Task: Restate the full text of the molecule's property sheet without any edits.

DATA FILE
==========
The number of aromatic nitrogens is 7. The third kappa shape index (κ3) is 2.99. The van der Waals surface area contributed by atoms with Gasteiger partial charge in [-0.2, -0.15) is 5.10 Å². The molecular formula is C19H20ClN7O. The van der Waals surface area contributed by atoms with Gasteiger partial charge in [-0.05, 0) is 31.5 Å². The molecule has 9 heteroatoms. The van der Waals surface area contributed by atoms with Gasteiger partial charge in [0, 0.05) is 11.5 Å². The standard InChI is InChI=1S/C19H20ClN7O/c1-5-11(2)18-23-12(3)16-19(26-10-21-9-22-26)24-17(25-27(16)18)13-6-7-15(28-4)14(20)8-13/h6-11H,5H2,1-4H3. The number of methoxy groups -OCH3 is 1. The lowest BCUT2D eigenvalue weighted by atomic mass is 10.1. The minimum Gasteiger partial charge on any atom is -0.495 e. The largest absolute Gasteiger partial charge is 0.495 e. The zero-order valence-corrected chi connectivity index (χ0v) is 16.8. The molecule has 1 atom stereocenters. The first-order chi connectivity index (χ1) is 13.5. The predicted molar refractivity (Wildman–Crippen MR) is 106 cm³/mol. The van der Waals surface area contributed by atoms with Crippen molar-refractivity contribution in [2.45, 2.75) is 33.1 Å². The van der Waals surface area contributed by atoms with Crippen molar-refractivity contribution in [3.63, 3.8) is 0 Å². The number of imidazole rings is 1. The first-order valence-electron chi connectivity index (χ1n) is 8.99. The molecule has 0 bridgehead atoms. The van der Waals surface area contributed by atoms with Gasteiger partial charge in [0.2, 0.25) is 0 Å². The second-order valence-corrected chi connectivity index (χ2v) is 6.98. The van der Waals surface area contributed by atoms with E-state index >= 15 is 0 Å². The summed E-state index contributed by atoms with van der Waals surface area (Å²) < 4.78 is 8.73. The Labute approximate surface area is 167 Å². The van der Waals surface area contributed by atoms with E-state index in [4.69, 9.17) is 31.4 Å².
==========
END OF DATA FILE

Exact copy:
The number of aromatic nitrogens is 7. The third kappa shape index (κ3) is 2.99. The van der Waals surface area contributed by atoms with Gasteiger partial charge in [-0.2, -0.15) is 5.10 Å². The molecular formula is C19H20ClN7O. The van der Waals surface area contributed by atoms with Gasteiger partial charge in [-0.05, 0) is 31.5 Å². The molecule has 9 heteroatoms. The van der Waals surface area contributed by atoms with Gasteiger partial charge in [0, 0.05) is 11.5 Å². The standard InChI is InChI=1S/C19H20ClN7O/c1-5-11(2)18-23-12(3)16-19(26-10-21-9-22-26)24-17(25-27(16)18)13-6-7-15(28-4)14(20)8-13/h6-11H,5H2,1-4H3. The number of methoxy groups -OCH3 is 1. The lowest BCUT2D eigenvalue weighted by atomic mass is 10.1. The minimum Gasteiger partial charge on any atom is -0.495 e. The largest absolute Gasteiger partial charge is 0.495 e. The zero-order valence-corrected chi connectivity index (χ0v) is 16.8. The molecule has 1 atom stereocenters. The first-order chi connectivity index (χ1) is 13.5. The predicted molar refractivity (Wildman–Crippen MR) is 106 cm³/mol. The van der Waals surface area contributed by atoms with Crippen molar-refractivity contribution in [2.45, 2.75) is 33.1 Å². The van der Waals surface area contributed by atoms with Crippen molar-refractivity contribution in [3.63, 3.8) is 0 Å². The number of imidazole rings is 1. The first-order valence-electron chi connectivity index (χ1n) is 8.99. The molecule has 0 bridgehead atoms. The van der Waals surface area contributed by atoms with Gasteiger partial charge in [0.2, 0.25) is 0 Å². The second-order valence-corrected chi connectivity index (χ2v) is 6.98. The van der Waals surface area contributed by atoms with E-state index >= 15 is 0 Å². The summed E-state index contributed by atoms with van der Waals surface area (Å²) < 4.78 is 8.73. The Labute approximate surface area is 167 Å². The van der Waals surface area contributed by atoms with E-state index in [4.69, 9.17) is 31.4 Å².